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Elevated glycoprotein acetyl levels in adolescence and early adulthood predict adverse cardiometabolic profiles and risk of metabolic syndrome in up to 10 year follow-up

By Scott T Chiesa, Marietta Charakida, Georgios Georgiopoulos, Justin D Roberts, Simon J Stafford, Chloe Park, Juha Mykkänen, Mika Kähönen, Terho Lehtimäki, Mika Ala-Korpela, Olli Raitakari, Alun D Hughes, Naveed Sattar, NJ Timpson, John E Deanfield

Posted 30 Sep 2020
medRxiv DOI: 10.1101/2020.09.30.20204479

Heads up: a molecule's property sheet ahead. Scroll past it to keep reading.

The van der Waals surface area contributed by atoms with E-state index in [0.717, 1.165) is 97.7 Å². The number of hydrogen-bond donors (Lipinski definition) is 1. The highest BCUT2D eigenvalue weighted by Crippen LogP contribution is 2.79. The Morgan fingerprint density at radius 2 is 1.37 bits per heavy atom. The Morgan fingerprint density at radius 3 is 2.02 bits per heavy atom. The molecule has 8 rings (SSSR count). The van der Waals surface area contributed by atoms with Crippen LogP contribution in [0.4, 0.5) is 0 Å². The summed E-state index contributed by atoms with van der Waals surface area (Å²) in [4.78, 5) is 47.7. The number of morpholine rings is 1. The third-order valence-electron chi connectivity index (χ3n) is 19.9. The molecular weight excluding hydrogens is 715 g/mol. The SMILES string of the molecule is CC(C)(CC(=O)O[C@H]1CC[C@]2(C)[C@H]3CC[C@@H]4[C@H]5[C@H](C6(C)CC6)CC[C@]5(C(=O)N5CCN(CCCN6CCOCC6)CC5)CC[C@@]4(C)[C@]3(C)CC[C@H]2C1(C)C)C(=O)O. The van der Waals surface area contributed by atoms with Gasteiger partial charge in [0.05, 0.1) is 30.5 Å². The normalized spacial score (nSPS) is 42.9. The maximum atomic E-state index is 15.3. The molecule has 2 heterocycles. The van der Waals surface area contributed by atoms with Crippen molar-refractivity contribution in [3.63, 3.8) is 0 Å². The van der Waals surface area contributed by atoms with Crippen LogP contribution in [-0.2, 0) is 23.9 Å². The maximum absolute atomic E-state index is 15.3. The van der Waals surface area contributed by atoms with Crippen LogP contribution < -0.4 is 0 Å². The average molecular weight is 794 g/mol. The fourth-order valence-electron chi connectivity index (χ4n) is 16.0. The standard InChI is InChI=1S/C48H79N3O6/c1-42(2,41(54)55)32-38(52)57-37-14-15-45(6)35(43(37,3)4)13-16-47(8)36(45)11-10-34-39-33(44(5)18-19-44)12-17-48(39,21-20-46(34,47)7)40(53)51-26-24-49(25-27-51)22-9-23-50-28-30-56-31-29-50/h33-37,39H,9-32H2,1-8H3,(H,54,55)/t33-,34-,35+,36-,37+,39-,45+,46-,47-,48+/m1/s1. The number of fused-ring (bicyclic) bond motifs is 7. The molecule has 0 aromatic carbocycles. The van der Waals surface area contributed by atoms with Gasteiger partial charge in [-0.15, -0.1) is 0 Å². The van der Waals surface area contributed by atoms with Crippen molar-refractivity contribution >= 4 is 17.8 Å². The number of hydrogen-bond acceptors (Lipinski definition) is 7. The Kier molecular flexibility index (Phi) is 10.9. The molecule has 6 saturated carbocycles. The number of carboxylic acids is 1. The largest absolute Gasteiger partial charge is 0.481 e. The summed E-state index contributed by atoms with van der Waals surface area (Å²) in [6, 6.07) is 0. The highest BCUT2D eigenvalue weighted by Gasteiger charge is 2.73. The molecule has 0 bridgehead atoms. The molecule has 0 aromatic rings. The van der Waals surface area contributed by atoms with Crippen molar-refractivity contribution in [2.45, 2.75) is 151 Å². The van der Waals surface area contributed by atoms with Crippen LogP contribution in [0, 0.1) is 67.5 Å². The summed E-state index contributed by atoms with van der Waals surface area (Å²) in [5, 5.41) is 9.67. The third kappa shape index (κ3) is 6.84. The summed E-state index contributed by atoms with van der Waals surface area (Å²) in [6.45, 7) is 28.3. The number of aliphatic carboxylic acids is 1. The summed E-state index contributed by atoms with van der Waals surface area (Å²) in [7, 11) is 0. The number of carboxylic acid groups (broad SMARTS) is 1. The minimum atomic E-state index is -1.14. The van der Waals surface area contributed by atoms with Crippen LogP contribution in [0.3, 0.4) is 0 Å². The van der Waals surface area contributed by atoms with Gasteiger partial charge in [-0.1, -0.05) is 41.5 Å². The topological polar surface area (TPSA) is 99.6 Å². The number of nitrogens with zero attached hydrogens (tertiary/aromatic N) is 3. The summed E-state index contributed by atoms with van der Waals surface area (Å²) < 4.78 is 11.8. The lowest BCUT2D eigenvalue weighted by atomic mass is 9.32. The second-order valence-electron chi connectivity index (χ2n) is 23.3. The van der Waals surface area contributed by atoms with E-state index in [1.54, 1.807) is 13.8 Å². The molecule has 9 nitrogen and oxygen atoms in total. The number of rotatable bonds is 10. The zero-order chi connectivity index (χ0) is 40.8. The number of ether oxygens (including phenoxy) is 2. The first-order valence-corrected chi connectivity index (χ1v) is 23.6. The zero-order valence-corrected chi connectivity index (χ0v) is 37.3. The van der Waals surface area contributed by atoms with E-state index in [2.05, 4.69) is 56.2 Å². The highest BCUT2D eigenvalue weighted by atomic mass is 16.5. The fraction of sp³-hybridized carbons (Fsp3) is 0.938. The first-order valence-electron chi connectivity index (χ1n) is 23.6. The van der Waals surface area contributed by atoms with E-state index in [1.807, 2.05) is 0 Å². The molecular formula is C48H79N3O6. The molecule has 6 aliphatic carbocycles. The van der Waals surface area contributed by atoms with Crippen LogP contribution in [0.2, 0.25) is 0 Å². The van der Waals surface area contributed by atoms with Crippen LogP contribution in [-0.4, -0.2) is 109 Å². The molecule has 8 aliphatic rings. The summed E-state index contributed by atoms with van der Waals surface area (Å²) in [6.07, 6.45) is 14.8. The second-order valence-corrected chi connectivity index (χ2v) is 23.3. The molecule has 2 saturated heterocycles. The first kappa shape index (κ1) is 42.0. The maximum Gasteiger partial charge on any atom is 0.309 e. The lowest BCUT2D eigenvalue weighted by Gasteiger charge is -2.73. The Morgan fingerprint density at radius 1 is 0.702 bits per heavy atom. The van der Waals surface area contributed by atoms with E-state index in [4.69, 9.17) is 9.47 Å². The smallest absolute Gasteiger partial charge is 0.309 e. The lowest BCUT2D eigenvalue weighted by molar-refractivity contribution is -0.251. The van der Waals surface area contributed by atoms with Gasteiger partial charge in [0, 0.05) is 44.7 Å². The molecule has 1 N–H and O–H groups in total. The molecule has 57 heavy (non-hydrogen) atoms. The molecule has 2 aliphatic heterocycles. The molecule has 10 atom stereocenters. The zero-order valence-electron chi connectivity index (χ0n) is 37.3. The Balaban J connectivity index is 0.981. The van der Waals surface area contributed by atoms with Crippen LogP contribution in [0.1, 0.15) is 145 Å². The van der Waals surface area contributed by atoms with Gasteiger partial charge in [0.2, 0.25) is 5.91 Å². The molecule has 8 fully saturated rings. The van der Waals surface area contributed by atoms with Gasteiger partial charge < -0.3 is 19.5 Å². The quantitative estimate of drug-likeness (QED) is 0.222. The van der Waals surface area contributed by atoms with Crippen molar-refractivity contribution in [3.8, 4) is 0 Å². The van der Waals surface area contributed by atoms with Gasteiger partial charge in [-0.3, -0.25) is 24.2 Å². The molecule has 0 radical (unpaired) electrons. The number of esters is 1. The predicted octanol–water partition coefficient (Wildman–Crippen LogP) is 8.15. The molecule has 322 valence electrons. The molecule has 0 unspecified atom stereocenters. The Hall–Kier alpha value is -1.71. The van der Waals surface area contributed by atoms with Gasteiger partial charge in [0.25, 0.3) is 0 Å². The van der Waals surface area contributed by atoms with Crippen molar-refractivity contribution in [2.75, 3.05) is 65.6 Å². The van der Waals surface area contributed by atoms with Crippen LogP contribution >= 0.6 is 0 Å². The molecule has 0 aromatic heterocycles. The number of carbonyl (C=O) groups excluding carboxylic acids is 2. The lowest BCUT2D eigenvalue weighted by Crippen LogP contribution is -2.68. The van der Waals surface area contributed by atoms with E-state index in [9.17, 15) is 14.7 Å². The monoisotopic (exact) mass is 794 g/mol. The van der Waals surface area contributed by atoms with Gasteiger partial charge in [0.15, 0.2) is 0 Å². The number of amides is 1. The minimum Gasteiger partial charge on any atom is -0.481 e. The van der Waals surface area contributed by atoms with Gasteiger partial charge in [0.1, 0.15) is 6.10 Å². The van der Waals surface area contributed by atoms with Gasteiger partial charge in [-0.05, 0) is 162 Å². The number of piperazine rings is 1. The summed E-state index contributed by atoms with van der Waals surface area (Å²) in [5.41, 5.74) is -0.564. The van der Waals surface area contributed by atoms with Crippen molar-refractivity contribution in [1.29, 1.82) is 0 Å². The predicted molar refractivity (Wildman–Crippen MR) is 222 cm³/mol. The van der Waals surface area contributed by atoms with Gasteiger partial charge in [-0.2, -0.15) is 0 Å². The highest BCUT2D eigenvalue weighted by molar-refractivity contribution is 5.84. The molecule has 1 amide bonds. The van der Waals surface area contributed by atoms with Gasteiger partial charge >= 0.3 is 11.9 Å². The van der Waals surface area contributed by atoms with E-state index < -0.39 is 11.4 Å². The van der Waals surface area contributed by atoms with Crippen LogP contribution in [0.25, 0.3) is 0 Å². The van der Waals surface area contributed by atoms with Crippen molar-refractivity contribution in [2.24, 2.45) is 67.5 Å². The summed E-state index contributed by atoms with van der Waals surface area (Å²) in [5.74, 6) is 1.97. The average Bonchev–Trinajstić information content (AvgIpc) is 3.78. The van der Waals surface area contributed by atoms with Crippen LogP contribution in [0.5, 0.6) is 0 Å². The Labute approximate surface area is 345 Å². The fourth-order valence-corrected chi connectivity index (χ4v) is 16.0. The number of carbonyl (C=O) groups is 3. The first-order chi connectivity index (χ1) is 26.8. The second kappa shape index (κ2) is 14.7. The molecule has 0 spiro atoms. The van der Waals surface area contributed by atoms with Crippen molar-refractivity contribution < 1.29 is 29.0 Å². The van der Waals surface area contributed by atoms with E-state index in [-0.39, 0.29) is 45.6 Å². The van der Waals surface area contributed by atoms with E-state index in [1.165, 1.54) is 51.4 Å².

Objective: Low-grade inflammation in the young may contribute to the early development of adverse cardiometabolic risk profiles. We assessed whether measures of glycoprotein acetylation (GlycA) were better able to detect the development of these changes compared to the more commonly used biomarker high-sensitivity C-reactive protein (CRP), and investigated whether these relationships differed in an adolescent compared to young adult cohort. Research Design and Methods: A total of 3306 adolescents (Avon Longitudinal Study of Parents and Children - ALSPAC; mean age 15.4 {+/-} 0.3; n=1750) and young adults (Cardiovascular Risk in Young Finns Study - YFS; mean age 32.1 {+/-} 5.0; n=1556) were included. Inflammatory biomarkers (GlycA/CRP), body composition (BMI / waist circumference) and cardiometabolic risk factors (blood pressure, triglycerides, HDL-c, glucose, insulin, and homeostasis model of insulin resistance [HOMA_IR]), were measured at baseline and again in 9-10 year follow-up. Metabolic Syndrome (MetS) was defined using adolescent-specific National Cholesterol Education Programme (NCEP) guidelines in ALSPAC and standard NCEP guidelines in YFS. Results: GlycA levels showed greater within-subject correlation over the 9-10 year duration of follow-up in both cohorts when compared to CRP, particularly in the younger adolescent group. In adjusted models, only GlycA was found to increase in line with cardiometabolic risk factor burden at baseline, and to predict adverse changes in several cardiometabolic risk factors in follow-up. In both cohorts, GlycA predicted future risk of MetS (OR [95%CI] for Q4 vs. Q1 = 1.95 [1.08,3.53] and 2.74 [1.30,5.73] for ALSPAC and YFS, respectively), whereas CRP showed a neutral or even negative relationship in fully-adjusted models (OR [95%CI] = 0.50 [0.29,0.86] and 0.93 [0.53,1.64]). Conclusions: Chronic inflammation is associated with adverse cardiometabolic risk profiles from as early as adolescence and predicts risk of future cardiometabolic risk and MetS in up to 10 year follow-up. GlycA may be a more sensitive inflammatory biomarker to CRP for detecting early cardiometabolic and cardiovascular risk in the young.

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